Phillip 3Q22 Singapore Strategy – A stagflation shelter April 4, 2022 577

  • The STI was up 9.1% in 1Q22. This was its best performance since an 11.3% rally in 1Q21.
  • The global economy is facing stagflation shock. Inflation made worse by the Russia-Ukraine conflict and global growth to decelerate as interest rates climb.
  • The Singapore market stands out as a shelter in the current stagflation environment. Bank earnings will enjoy a lift as interest-rates rise and reopening of borders a further boost for corporate earnings.

 

Review: The STI was up 9.1% in 1Q22. This was its best performance since an 11.3% rally in 1Q21. Banks (Figure 1) and conglomerates (Figure 3) led the gainers.  Rising interest rates was the dominant theme in the quarter. Banks rallied as higher interest rates will lift margins. On the flip side, REITs retreated (Figure 2) as higher rates can affect dividend growth and lower the attractiveness of their leveraged dividend yields. Conglomerates were the major outperformers from higher electricity spreads, increased dividends and aggressive share buybacks.

Outlook: The global economy is facing stagflation (i.e. high prices but lower incomes) shock. Inflation has been made worse by the Russia-Ukraine conflict, which has driven up crude oil prices to their highest in 13 years. Global growth is expected to decelerate as interest rates continue to climb. The yield curve has recently inverted, placing the market back on recession watch (Figure 5).  The debate rages as to whether the Fed can orchestrate a soft landing for the economy. We are more upbeat. In the recent six rate-hiking cycles, two led to a soft landing (no recession) and three were followed by recessions that were not entirely triggered by the hiking cycle (Figure 6).

The Singapore market stands out as a shelter in the current stagflation environment. We will say this – it is an alpha generator in global equities. Almost every sector in the STI enjoys a tailwind: (i) Bank earnings will enjoy a huge lift as we enter an interest-rate cycle (Figure 7). A 100 basis point rise in rates can increase earnings by around 18%. We believe the three domestic banks have excess deposits or float totalling S$160bn that can immediately benefit from the rise in short-term rates. Banks are well represented, with a 45% weighting on the STI; (ii) The reopening of borders and relaxation of social restrictions will be a further boost for corporate earnings. Primary beneficiaries are transport, telecommunications, retail and hospitality. They make up a combined 20% of the STI (Figure 8).  Tourism accounted for 5% of GDP in 2019 (Figure 9). So, it becomes a huge economic driver over the next 12-18 months. (iii) Singapore has not been dragged down by the current de-rating of tech stocks from stretched valuations, regulatory risks and supply-chain disruptions. Tech is only 2% of the STI; and (iv) Another 6% of the STI are rerating candidates due to share buybacks, restructuring and defence-related spending. Finally, the Singapore dollar is expected to stand firmer against regional currencies with the MAS tightening bias.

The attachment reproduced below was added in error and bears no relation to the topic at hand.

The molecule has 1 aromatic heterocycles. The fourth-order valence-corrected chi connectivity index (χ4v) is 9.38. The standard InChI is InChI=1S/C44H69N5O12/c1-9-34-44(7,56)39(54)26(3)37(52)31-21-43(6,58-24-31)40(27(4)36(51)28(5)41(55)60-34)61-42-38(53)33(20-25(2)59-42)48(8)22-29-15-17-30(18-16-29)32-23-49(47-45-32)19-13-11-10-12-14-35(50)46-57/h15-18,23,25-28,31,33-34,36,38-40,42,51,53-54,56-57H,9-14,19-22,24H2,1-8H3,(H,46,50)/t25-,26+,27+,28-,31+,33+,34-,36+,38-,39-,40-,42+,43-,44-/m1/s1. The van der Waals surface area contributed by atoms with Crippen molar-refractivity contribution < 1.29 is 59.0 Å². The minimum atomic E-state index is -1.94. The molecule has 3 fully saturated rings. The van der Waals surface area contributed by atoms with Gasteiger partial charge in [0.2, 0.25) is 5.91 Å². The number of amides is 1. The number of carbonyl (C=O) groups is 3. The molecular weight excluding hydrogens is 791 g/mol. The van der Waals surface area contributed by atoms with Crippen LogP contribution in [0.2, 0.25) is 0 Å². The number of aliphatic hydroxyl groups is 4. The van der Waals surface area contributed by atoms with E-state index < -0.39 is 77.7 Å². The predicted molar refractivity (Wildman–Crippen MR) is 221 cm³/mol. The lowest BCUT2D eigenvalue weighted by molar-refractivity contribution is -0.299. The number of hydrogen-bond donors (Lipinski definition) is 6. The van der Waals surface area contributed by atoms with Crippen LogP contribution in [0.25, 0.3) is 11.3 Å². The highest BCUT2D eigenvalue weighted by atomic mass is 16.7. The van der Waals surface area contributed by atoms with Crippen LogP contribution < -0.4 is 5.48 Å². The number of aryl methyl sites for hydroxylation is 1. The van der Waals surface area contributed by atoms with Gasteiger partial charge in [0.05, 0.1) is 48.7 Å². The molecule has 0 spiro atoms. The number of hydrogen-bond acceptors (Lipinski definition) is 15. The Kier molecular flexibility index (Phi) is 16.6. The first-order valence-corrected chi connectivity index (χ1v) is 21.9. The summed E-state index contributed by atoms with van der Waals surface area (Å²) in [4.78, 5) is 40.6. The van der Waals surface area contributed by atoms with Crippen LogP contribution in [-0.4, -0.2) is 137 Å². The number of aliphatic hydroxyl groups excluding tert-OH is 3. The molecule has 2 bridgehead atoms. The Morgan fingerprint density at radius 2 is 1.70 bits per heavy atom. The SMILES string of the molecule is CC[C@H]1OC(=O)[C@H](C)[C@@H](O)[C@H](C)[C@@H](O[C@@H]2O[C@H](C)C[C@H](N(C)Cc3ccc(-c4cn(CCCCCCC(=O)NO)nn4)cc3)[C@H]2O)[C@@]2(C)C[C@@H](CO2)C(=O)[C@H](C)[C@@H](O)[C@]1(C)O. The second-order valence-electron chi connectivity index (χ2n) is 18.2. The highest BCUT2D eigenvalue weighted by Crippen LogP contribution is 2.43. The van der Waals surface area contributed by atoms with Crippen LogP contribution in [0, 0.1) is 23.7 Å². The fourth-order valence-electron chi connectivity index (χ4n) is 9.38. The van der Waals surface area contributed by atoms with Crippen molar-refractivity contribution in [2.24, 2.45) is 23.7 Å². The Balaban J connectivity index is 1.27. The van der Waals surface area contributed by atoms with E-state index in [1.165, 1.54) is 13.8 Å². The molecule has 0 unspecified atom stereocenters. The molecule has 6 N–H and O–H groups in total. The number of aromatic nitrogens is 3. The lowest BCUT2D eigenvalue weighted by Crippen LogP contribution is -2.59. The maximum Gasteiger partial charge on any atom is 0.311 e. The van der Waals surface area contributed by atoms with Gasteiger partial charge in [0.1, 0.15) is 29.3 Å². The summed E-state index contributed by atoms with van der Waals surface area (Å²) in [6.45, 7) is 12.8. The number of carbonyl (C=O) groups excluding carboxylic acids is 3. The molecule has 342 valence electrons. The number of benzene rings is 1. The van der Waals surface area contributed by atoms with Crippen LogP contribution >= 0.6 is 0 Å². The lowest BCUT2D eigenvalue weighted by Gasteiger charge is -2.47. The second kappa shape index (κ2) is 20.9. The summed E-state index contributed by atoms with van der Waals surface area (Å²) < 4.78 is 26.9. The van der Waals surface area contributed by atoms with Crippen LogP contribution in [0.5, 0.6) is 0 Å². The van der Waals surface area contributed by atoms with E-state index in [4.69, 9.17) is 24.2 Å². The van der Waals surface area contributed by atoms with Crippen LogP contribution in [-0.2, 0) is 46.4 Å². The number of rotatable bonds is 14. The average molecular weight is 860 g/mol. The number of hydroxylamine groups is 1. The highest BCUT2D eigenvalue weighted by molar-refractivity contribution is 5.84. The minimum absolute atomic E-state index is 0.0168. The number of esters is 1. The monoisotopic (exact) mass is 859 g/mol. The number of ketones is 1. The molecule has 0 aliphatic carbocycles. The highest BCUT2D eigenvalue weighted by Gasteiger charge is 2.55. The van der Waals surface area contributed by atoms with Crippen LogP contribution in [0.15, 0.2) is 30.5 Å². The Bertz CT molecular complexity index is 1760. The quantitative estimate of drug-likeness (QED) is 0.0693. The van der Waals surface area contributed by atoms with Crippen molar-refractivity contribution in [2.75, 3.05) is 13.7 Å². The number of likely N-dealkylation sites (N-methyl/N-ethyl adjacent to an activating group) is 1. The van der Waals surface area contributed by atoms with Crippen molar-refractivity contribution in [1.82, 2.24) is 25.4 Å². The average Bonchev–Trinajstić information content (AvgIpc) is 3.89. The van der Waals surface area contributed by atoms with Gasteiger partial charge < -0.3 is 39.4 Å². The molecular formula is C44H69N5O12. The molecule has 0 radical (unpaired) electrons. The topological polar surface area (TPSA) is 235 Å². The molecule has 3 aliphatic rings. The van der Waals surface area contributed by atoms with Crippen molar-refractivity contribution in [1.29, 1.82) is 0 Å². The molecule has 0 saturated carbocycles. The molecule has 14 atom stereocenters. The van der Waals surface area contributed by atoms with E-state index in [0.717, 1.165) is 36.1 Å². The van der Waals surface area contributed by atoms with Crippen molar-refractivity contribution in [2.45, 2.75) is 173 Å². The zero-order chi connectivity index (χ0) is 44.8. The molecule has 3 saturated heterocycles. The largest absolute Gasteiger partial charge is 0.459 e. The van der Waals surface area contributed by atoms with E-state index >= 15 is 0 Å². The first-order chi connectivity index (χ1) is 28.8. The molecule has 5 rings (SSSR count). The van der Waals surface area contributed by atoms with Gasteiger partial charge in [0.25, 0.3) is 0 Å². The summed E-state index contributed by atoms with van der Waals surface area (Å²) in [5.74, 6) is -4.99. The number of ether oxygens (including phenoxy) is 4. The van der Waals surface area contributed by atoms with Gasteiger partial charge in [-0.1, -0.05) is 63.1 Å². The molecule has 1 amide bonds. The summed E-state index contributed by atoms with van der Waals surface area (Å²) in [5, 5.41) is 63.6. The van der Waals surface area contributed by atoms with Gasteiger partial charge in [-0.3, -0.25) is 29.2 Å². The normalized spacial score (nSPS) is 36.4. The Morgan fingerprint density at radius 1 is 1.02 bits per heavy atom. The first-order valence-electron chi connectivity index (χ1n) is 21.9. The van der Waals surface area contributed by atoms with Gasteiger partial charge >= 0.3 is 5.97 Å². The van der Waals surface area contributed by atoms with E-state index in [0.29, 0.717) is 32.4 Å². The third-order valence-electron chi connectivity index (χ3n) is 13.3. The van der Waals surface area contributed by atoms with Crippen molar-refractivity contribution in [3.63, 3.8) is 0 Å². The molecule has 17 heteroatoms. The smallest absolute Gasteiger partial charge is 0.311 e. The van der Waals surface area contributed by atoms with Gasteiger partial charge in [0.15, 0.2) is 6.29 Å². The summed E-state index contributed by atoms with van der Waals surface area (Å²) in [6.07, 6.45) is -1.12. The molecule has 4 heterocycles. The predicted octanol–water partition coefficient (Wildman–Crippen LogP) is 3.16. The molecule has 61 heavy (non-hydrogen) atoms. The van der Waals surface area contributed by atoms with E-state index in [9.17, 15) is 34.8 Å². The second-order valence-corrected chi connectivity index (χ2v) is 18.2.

Recommendation: The Ukraine conflict has long-term implications for several sectors, most notably defence.  An unfortunate arms race has developed due to this conflict. Germany kick-started the race with a one-off EUR100bn fund to upgrade its defence budget. It will be investing more than 2% of its GDP in defence. We worry every country will now look to outdo one another in military spending. The two stocks with defence-related revenue are ST Engineering (STE SP, Not Rated) and CIVMEC (CVL SP, Not Rated). Another repercussion is the diversification of energy sources away from Russian energy and the volatility (or unreliability) of renewable energy. Renewable is still dependent on the weather. Last year, renewable energy production in the UK fell 15% (Figure 10). A repricing of energy is underway after years of underinvestment in fossil fuels. Coal looks interesting, as even the German Chancellor mentioned the need to build a reserve for coal. In Singapore, we favour the financial, construction and reopening sectors. Financials will ride the rise in interest rates. The Fed funds rate is expected to rise by more than 2 percentage points this year (Figure 11),  producing a two-year tailwind for the banks and exchanges. Construction, namely building materials, will gain from a return of foreign labour and construction activity. Following the government’s relaxation of border controls and group activities (aka “Near Freedom Day”) on 29 March, reopening stocks look attractive to us. Comfort Delgro (CD SP, BUY, TP S$1.80) is down 48% from pre-pandemic levels despite generating S$905mn of FCF over the past two pandemic years. Telcos are another reopening sector. Roaming is around 15% mobile revenue and almost pure profit. We estimate roaming is around 50% of Starhub’s (STH SP, NEUTRAL, TP S$1.35) 2019 PATMI.

 

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About the author

Profile photo of Paul Chew

Paul Chew
Head of Research
Phillip Securities Research Pte Ltd

Paul has 20 years of experience as a fund manager and sell-side analyst. During his time as fund manager, he has managed multiple funds and mandates including capital guaranteed, dividend income, renewable energy, single country and regionally focused funds.

He graduated from Monash University and had completed both his Chartered Financial Analyst and Australian CPA programme.

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